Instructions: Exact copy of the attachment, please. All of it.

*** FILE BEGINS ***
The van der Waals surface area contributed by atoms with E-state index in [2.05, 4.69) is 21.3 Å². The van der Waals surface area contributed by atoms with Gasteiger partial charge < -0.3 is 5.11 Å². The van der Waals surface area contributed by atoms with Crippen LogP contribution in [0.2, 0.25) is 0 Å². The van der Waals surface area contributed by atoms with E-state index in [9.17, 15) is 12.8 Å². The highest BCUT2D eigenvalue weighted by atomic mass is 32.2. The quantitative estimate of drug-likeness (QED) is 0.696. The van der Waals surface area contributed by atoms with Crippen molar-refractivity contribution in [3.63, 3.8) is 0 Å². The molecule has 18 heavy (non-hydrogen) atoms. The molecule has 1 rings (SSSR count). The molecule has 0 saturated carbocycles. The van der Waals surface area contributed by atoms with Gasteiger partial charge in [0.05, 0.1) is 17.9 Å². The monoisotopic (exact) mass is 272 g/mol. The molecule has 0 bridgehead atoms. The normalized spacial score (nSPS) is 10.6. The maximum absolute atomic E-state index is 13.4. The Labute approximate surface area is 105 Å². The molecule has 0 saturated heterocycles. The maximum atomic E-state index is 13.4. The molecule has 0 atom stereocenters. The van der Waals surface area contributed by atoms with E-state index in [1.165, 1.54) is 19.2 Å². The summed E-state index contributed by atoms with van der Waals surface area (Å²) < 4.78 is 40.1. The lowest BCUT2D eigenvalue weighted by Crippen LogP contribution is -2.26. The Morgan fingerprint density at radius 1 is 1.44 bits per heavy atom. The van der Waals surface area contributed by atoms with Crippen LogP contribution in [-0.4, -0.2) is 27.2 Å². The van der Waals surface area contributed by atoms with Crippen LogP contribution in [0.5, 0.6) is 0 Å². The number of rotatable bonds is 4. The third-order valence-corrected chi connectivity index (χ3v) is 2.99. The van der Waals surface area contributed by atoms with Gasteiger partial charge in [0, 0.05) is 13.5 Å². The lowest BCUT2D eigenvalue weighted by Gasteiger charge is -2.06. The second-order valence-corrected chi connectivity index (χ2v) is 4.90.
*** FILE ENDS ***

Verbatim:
The van der Waals surface area contributed by atoms with E-state index in [2.05, 4.69) is 21.3 Å². The van der Waals surface area contributed by atoms with Gasteiger partial charge < -0.3 is 5.11 Å². The van der Waals surface area contributed by atoms with Crippen LogP contribution in [0.2, 0.25) is 0 Å². The van der Waals surface area contributed by atoms with E-state index in [9.17, 15) is 12.8 Å². The highest BCUT2D eigenvalue weighted by atomic mass is 32.2. The quantitative estimate of drug-likeness (QED) is 0.696. The van der Waals surface area contributed by atoms with Crippen molar-refractivity contribution in [3.63, 3.8) is 0 Å². The molecule has 18 heavy (non-hydrogen) atoms. The molecule has 1 rings (SSSR count). The molecule has 0 saturated carbocycles. The van der Waals surface area contributed by atoms with Gasteiger partial charge in [0.05, 0.1) is 17.9 Å². The monoisotopic (exact) mass is 272 g/mol. The molecule has 0 bridgehead atoms. The normalized spacial score (nSPS) is 10.6. The maximum absolute atomic E-state index is 13.4. The Labute approximate surface area is 105 Å². The molecule has 0 saturated heterocycles. The maximum atomic E-state index is 13.4. The molecule has 0 atom stereocenters. The van der Waals surface area contributed by atoms with E-state index in [1.165, 1.54) is 19.2 Å². The summed E-state index contributed by atoms with van der Waals surface area (Å²) < 4.78 is 40.1. The lowest BCUT2D eigenvalue weighted by Crippen LogP contribution is -2.26. The Morgan fingerprint density at radius 1 is 1.44 bits per heavy atom. The van der Waals surface area contributed by atoms with Crippen LogP contribution in [-0.4, -0.2) is 27.2 Å². The van der Waals surface area contributed by atoms with Crippen LogP contribution in [0.5, 0.6) is 0 Å². The number of rotatable bonds is 4. The third-order valence-corrected chi connectivity index (χ3v) is 2.99. The van der Waals surface area contributed by atoms with Gasteiger partial charge in [0, 0.05) is 13.5 Å². The lowest BCUT2D eigenvalue weighted by Gasteiger charge is -2.06. The second-order valence-corrected chi connectivity index (χ2v) is 4.90.